Thursday, January 27, 2011

Ibn Ezra's girsa of velo yishama al picha

Summary: Ibn Ezra has a variant girsa of a pasuk in parshat Mishpatim, which lines up with a variant mentioned by the Aruch. It turns out it also matches the Samaritan Pentateuch. Yet I would still side with our Masoretic text.

Post: In parashat Mishpatim, we read {Shemot 23:13}:

13. Concerning all that I have said to you you shall beware, and the name of the gods of others you shall not mention; it shall not be heard through your mouth.יג. וּבְכֹל אֲשֶׁר אָמַרְתִּי אֲלֵיכֶם תִּשָּׁמֵרוּ וְשֵׁם אֱ־לֹהִים אֲחֵרִים לֹא תַזְכִּירוּ לֹא יִשָּׁמַע עַל פִּיךָ:

This is slightly strange, in that we have the beginning of a new statement in the middle of the pasuk: לֹא יִשָּׁמַע עַל פִּיךָ. And the break is not even at an etnachta, but at a zakef katon. It echoes "לֹא תַזְכִּירוּ" in a poetic manner. Is is clearly wrong? I wouldn't say so, and indeed think it works out rather nicely due to the poetic parallelism.

Still, it might strike the casual reader as somewhat awkward.

This present no problem for Ibn Ezra, who seems to have a variant text of the pasuk:
[כג, יג]
ובכל אשר -
עתה הזכיר עבודת כוכבים, והטעם כל מה שאמרתי הם מצותי ומשפטי. ולא כן. משפטי אלוהים אחרים. 
ואמר: לא תזכירו - שלא תזכירו שמותם להישבע בהם גם שלא ישביעו בהם עובדיה. וזה ולא ישמע על פיך שתשביע בו אחרים. שלא תאמר לעובד כוכבים השבע לי באלהיך.

Note that he cites the pasuk with a leading vav. This makes a great halachic difference in our sifrei Torah. We say anan lo bekein bimleiot vachaseirot, that we are not expert in the plene and deficient spelling of words, and such would not invalidate a sefer Torah. Yet to add an extra vav, or in our case, to omit a vav, which is not a vowel letter but a conjunction "and" would have much more halachic significance.

Minchat Shai takes note of this Ibn Ezra:

"In the commentary of Ibn Ezra is written, 'and this is ולא ישמע על פיך, etc.' And the Aruch, entry מטר {? I didn't see it there, so maybe it is a different entry I cannot read}, that until recent generations to now, they would mess up and read ולא ישמע על פיך, and the soferim taught not to read with a vav, end quote. Furthermore, in the masoret, three one would expect ולא and they are לא, and the mnemonic of לא תשימון עליו נשך, and לא ישמע על פיך, and לא תכיר פנים."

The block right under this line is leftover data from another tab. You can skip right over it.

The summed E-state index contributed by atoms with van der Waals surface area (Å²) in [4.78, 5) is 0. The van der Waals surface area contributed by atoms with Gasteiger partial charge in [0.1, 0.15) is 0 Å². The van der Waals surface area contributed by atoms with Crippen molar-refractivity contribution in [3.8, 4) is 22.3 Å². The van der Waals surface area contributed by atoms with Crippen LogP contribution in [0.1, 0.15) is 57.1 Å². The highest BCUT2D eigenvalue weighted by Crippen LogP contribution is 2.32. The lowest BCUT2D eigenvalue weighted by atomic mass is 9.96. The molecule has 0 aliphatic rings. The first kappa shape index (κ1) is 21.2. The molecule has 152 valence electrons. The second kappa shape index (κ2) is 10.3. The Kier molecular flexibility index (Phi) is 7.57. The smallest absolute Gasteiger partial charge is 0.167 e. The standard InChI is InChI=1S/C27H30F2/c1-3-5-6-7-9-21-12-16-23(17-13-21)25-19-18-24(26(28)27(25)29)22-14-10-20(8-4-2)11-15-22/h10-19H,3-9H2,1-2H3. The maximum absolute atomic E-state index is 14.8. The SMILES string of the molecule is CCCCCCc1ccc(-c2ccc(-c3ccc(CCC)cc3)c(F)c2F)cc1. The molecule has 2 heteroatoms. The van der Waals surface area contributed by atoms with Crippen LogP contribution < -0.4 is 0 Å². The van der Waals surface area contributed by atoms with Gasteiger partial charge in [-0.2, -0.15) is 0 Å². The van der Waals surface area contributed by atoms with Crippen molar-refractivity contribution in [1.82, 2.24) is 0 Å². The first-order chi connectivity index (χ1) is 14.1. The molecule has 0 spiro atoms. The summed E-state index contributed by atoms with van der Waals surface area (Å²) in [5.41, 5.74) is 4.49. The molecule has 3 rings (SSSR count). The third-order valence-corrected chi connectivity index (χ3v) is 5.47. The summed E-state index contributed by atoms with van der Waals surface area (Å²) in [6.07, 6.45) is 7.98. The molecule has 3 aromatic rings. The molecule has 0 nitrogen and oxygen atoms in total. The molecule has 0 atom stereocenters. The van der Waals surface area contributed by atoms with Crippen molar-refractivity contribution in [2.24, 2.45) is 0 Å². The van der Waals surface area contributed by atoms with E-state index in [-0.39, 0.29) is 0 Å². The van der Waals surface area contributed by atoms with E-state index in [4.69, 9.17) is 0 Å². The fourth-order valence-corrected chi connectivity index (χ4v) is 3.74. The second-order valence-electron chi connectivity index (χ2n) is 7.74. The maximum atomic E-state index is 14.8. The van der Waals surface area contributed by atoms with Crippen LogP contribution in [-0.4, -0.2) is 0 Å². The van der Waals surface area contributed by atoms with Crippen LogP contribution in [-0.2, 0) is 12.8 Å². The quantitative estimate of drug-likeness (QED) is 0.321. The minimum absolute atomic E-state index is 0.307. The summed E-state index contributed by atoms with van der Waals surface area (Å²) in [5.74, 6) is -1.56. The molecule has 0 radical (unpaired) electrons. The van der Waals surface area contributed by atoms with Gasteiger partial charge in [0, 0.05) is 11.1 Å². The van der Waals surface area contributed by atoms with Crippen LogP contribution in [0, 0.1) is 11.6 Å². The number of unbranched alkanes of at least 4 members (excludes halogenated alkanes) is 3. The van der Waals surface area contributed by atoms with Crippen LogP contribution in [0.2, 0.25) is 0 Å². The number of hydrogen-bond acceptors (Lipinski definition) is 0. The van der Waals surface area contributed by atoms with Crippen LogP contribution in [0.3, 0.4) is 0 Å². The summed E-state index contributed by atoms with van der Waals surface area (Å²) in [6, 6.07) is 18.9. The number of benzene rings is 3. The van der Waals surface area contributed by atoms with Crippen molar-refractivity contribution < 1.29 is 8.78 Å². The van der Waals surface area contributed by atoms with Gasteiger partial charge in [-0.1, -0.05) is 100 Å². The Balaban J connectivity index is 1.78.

I am unsure whether by "read" they meant that Torah texts had it. At any rate, this is what the Samaritans have in their Pentateuch:

They don't only change לא to ולא, but also change the plurality of ישמע to ישמעו and, strangely, תזכירו to the singular תזכר. If I had to guess, these were separate changes trying to make each match the plurality of the other, which crossed over.

(At the bottom of the same page of the above-linked Vetus Testamentum, see a list of Jewish texts which have ולא.)

At any rate, I would not pay any heed to ולא in the Samaritan Pentateuch and how it matches Ibn Ezra. It does not need to reflect the same girsa. Rather, as was spelled out in the masoretic note, one would expect ולא here, and so the Samaritan scribes "fixed" the problem to make the text more fluid. The same awkwardness would inspire the error mentioned in the Aruch and manifest in Ibn Ezra. This is lectio difficilior at play.

In passing, I'll note that Onkelos is like the masoretic text we have before us:

כג,יג וּבְכֹל אֲשֶׁר-אָמַרְתִּי אֲלֵיכֶם, תִּשָּׁמֵרוּ; וְשֵׁם אֱלֹהִים אֲחֵרִים לֹא תַזְכִּירוּ, לֹא יִשָּׁמַע עַל-פִּיךָ.וּבְכֹל דַּאֲמַרִית לְכוֹן, תִּסְתַּמְרוּן; וְשׁוֹם טָעֲוָת עַמְמַיָּא לָא תִּדְכְרוּן, לָא יִשְׁתְּמַע עַל פֻּמְּכוֹן.

and that so is the Peshitta:


Anonymous said...

אֱ־לֹהִים אֲחֵרִים
No need for the dash

joshwaxman said...

indeed. i copied from, where they have it for some reason. maybe it was done automatically, via search and replace.

Josh Fan said...

in the minchas shi that you have here I dont see the "VAV" when he quotes the Ibn Ezra,

joshwaxman said...

indeed, good catch. i would assume that this would have to be a typo in the text of Minchas Shai, based on context, and based on the fact that many other meforshim say it without the vav, such that he would not need to rely on the Ibn Ezra for this. here is another printing with a Minchas Shai text that doesn't have the vav there.

kol tuv,


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